charges, and according also as the day is marked year, there is no wonder that the words, black or red in the Greek calendar are they

Davai, istvostchik,ʻi. e. 'Give here, istvost- more or less extortionate. On a feast-day (red) chik,' are so common a sound:

they will not abate a kopek. At noon-tide also,

when business is at its height, and the whole • This “ Davaineed scarcely be repeated. population seems driving about, they will hardly In most cases it is sufficient to think it, with a take you for two roubles where they would searching glance from the trottoir, to have half- otherwise take you for half a one. But morning a-dozen sledges shoot towards you. In a mo- and evening they are the most obliging creatures ment the nose bags are pulled off, the horses in the world, and will often, out of sheer good reined up, and each istvosichik sits ready on his temper, put you across the muddy street, from box, each alike confident of being engaged. one trottoir to another, for nothing.

«« Whither, Sudar ?" "To the admiralty ?" • The different nationalities of the istvostchiks “I'll take the Sudar for two roubles,"cries one. are easily recognisable in their different modes “I for a rouble and a half,” shouts another ; of driving and managing their horses. The and before you can answer, a third is at your German is the most rational-(of course)--he service for half a rouble. Of course you take speaks seldom, and only communicates with his the cheapest, generally the worst, and resign horse by means of reins or whip. The Fin sits yourself to a volley of jokes and sarcasms from as quiet and immoveable on his box as if he the party.

were part of it himself, repeating, in long • How now, Batuschka! why so stingy ? drawn-out tones, “ Nah, nah," and varying the what, just for the sake of a few kopeks, to be intonation of this monosyllable according to the driven by a ragged old fellow like that!-you'll exigencies of the case. The Livonian's word stick fast by the way with his three-legged of command is “ Nua, nua,” uttered only op horse. Don't trust to him; the old grey beard desperate occasions, when the horse either will is a regular drunkard; he's so tipsy now he go ihe wrong way, or won't go at all. The can't sit straight. He'll drive you to the butch. most restless is the Pole, perpetually working ers' shambles, and swear they are the admi- up and down on his seat, whistling, bissing, ralty !"Meanwhile the object of your choice and howling, cracking his whip and jingling his laughs in his beard, and grumbles out “ Nitche- reins. But the most eloquent of all is the Russ. voss - Nothing at all, Sudar ; we shall get on His whip he seldom uses, and generally only very well."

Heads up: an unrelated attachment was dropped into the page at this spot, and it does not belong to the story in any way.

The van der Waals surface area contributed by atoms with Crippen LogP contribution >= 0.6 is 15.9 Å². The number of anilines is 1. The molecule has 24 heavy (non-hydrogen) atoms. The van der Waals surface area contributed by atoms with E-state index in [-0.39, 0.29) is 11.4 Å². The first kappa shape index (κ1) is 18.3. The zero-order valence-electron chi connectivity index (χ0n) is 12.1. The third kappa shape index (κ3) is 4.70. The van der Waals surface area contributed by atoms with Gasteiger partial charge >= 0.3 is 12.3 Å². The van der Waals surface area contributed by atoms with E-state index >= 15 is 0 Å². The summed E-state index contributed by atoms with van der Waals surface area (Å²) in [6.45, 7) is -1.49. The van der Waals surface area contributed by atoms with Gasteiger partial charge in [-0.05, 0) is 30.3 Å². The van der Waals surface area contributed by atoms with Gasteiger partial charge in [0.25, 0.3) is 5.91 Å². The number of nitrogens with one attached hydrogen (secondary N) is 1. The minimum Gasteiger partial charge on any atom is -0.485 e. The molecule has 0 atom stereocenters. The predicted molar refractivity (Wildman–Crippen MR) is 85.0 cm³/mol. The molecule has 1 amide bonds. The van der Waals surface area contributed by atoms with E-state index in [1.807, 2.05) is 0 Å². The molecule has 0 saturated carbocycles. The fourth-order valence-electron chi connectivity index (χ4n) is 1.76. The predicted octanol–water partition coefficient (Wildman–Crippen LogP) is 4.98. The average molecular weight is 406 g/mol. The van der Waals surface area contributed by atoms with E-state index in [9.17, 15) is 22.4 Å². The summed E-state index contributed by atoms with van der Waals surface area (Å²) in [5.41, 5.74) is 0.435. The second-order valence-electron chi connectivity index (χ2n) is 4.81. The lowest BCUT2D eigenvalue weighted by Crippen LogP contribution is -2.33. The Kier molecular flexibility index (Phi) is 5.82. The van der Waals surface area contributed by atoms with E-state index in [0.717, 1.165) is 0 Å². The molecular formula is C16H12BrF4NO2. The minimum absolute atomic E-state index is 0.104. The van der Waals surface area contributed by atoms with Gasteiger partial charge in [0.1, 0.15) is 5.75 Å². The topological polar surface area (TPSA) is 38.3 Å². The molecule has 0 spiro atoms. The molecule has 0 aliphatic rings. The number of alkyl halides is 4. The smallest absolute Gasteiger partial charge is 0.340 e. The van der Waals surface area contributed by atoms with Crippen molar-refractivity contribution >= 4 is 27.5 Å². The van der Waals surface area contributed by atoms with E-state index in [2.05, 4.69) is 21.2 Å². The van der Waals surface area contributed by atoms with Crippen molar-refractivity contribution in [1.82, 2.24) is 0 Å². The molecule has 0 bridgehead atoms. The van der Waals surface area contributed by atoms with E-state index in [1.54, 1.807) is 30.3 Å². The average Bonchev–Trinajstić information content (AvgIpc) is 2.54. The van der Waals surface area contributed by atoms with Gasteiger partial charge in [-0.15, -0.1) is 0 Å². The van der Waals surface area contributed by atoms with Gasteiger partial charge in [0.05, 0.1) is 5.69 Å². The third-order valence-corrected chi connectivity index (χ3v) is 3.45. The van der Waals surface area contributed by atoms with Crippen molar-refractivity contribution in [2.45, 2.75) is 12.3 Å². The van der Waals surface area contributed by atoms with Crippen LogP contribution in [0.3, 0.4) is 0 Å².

knocks with the handle upon the dashing-board, Most of these istvostchiks are Russians from to forewarn his horse, whom he apostrophises different governments of the empire. The rest as “Brother-little father-my beloved-my of the number are made up of Finns, Estonians, little white dove,” &c., and with whom he carLivonians, Poles, and Germans. They general. ries on a continual conversation. “Come, my ly come to Petersburg little fellows from twelve dove, use your feet. What's the matter? are to fourteen years of age; engage themselves to you blind cheer up, cheer up. There lies a some master istvostchik; and when they have stone-mind what you are about-don't you see earned so much money for their masters' purses I it?-all right-bravo-hop--hop-keep to the